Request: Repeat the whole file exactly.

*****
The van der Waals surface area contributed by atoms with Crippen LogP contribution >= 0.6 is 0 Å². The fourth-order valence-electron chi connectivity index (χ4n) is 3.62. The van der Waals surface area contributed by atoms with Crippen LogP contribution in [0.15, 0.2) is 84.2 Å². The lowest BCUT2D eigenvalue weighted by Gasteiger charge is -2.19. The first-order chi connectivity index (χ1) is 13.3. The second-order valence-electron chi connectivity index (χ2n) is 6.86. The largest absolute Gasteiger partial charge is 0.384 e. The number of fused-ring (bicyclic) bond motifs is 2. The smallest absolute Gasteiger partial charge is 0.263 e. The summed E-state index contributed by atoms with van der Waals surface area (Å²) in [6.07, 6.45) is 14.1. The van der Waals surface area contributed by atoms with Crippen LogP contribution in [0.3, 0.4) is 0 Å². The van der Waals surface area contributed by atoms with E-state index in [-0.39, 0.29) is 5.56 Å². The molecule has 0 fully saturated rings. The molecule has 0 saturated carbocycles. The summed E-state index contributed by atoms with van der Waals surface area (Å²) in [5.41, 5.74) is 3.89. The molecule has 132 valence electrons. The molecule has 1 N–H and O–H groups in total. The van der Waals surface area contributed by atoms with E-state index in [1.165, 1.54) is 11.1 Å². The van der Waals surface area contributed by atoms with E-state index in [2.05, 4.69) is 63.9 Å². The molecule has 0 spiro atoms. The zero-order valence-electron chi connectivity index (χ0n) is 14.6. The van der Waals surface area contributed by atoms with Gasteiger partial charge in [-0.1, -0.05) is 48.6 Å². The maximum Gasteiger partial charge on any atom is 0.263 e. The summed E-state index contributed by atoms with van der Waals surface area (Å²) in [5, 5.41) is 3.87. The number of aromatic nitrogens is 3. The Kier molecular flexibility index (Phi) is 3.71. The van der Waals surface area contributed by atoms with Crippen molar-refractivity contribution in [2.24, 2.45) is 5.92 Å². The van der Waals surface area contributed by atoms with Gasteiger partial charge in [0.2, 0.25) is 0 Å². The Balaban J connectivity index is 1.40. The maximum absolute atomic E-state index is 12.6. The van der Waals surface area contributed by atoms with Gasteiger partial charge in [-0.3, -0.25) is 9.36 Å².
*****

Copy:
The van der Waals surface area contributed by atoms with Crippen LogP contribution >= 0.6 is 0 Å². The fourth-order valence-electron chi connectivity index (χ4n) is 3.62. The van der Waals surface area contributed by atoms with Crippen LogP contribution in [0.15, 0.2) is 84.2 Å². The lowest BCUT2D eigenvalue weighted by Gasteiger charge is -2.19. The first-order chi connectivity index (χ1) is 13.3. The second-order valence-electron chi connectivity index (χ2n) is 6.86. The largest absolute Gasteiger partial charge is 0.384 e. The number of fused-ring (bicyclic) bond motifs is 2. The smallest absolute Gasteiger partial charge is 0.263 e. The summed E-state index contributed by atoms with van der Waals surface area (Å²) in [6.07, 6.45) is 14.1. The van der Waals surface area contributed by atoms with Crippen LogP contribution in [0.3, 0.4) is 0 Å². The van der Waals surface area contributed by atoms with E-state index in [-0.39, 0.29) is 5.56 Å². The molecule has 0 fully saturated rings. The molecule has 0 saturated carbocycles. The summed E-state index contributed by atoms with van der Waals surface area (Å²) in [5.41, 5.74) is 3.89. The molecule has 132 valence electrons. The molecule has 1 N–H and O–H groups in total. The van der Waals surface area contributed by atoms with E-state index in [1.165, 1.54) is 11.1 Å². The van der Waals surface area contributed by atoms with E-state index in [2.05, 4.69) is 63.9 Å². The molecule has 0 spiro atoms. The zero-order valence-electron chi connectivity index (χ0n) is 14.6. The van der Waals surface area contributed by atoms with Gasteiger partial charge in [-0.1, -0.05) is 48.6 Å². The maximum Gasteiger partial charge on any atom is 0.263 e. The summed E-state index contributed by atoms with van der Waals surface area (Å²) in [5, 5.41) is 3.87. The number of aromatic nitrogens is 3. The Kier molecular flexibility index (Phi) is 3.71. The van der Waals surface area contributed by atoms with Crippen molar-refractivity contribution in [2.24, 2.45) is 5.92 Å². The van der Waals surface area contributed by atoms with Gasteiger partial charge in [0.2, 0.25) is 0 Å². The Balaban J connectivity index is 1.40. The maximum absolute atomic E-state index is 12.6. The van der Waals surface area contributed by atoms with Gasteiger partial charge in [-0.3, -0.25) is 9.36 Å².